Into the Wild, by Jon Krakauer, tells the story of a young man named Christopher McCandless who decided to go and survive in the wilderness of Alaska without correct preparation. McCandless was a man with as transcendentalist-like mindset, an adventurer, an explorer, and a hiker. He migrated away from civilization and society with the goal of living in solitude and living his life to the fullest through nature. The audience was introduced to McCandless’ views towards society through McCandless’ journey through Alaska, and the depressing yet inspiring events that led up to his death. Krakauer creates emotional appeals to connect him with McCandless to credit himself as a writer, as well as to develop the audiences’ feelings of McCandless. Krakauer
Anyone can have a story in their life and can turn it into a book. Jon Krakauer wrote Into the Wild on what happened to Christopher McCandless and turned his story into a novel. Jon Krakauer´s structure his novel to let the reader have their own opinions on Christopher McCandless by stating the book is on his bias viewpoint, putting it in non-chronological order, and wrote about his own background life story, which is all important to strengthen Krakauer 's motive of writing his book. Into the Wild, focuses on the young individual named Christopher McCandless who hitchhiked to Alaska. Along the way, in his journey, he met new people and traveled in many places.
Despite Krakauer 's honorable attempts to portray Chris as someone who is relatable and should be pitied, Chris is portrayed as careless and inconsiderate. Krakauer 's biased diction end up showing Chris as stupid and egotistical. In the beginning Krakauer starts off make Chris a relatable person however after the first few pages Krakauer turns Chris into a superficial rich entitled person who thought he was able to do anything without repercussion. There are many instances where Krakauer reveals Chris as such. Chris may have been innocent in his ideals but that was his mistake, “For most of the sixteen-week ordeal…McCandless more than held his own.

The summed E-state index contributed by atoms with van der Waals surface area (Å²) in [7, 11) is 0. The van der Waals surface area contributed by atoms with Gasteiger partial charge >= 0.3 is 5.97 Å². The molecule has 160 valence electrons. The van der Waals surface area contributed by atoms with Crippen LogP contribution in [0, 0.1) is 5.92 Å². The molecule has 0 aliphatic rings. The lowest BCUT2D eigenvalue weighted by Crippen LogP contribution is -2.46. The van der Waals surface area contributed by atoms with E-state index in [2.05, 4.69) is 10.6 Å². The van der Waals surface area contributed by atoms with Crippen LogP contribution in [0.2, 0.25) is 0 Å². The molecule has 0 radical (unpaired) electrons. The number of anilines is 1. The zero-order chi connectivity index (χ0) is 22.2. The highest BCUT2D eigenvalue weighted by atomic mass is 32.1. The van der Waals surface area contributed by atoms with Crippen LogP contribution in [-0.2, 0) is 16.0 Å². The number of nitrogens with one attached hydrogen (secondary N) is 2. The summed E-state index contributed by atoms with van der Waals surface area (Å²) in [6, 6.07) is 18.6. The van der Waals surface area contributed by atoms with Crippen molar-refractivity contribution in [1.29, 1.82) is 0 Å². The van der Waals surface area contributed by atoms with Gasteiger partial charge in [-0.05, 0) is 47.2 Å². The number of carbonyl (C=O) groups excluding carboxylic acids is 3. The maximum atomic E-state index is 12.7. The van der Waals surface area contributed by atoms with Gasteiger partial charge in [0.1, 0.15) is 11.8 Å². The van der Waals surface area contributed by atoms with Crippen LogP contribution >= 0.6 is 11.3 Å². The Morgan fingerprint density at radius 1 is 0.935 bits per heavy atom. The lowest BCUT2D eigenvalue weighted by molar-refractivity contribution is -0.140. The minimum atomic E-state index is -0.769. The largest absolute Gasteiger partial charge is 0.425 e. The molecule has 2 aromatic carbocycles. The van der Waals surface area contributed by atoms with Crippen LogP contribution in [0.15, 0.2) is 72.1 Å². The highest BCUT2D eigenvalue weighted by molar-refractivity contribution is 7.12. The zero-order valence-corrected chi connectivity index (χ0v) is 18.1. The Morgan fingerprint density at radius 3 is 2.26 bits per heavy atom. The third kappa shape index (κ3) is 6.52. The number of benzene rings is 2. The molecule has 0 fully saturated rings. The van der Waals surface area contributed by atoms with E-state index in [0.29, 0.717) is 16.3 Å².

Into The Wild is written in both the 1st person, when the author is giving his own opinion or giving credibility, and in the 3rd person, when the author or anyone being quoted is talking about Chris McCandless. The effect Krakauer achieves is the notion of how isolated individuals exist in a state of wilderness and establishing his credibility. Krakauer personally connects with McCandless and explores every aspect of his life to discover the real truth of his death, and is convinced he did not die from starvation. He becomes emotionally attached to Chris and even develops a strong relationship with his parents. As a result, this effect leads to his writing being slightly biased.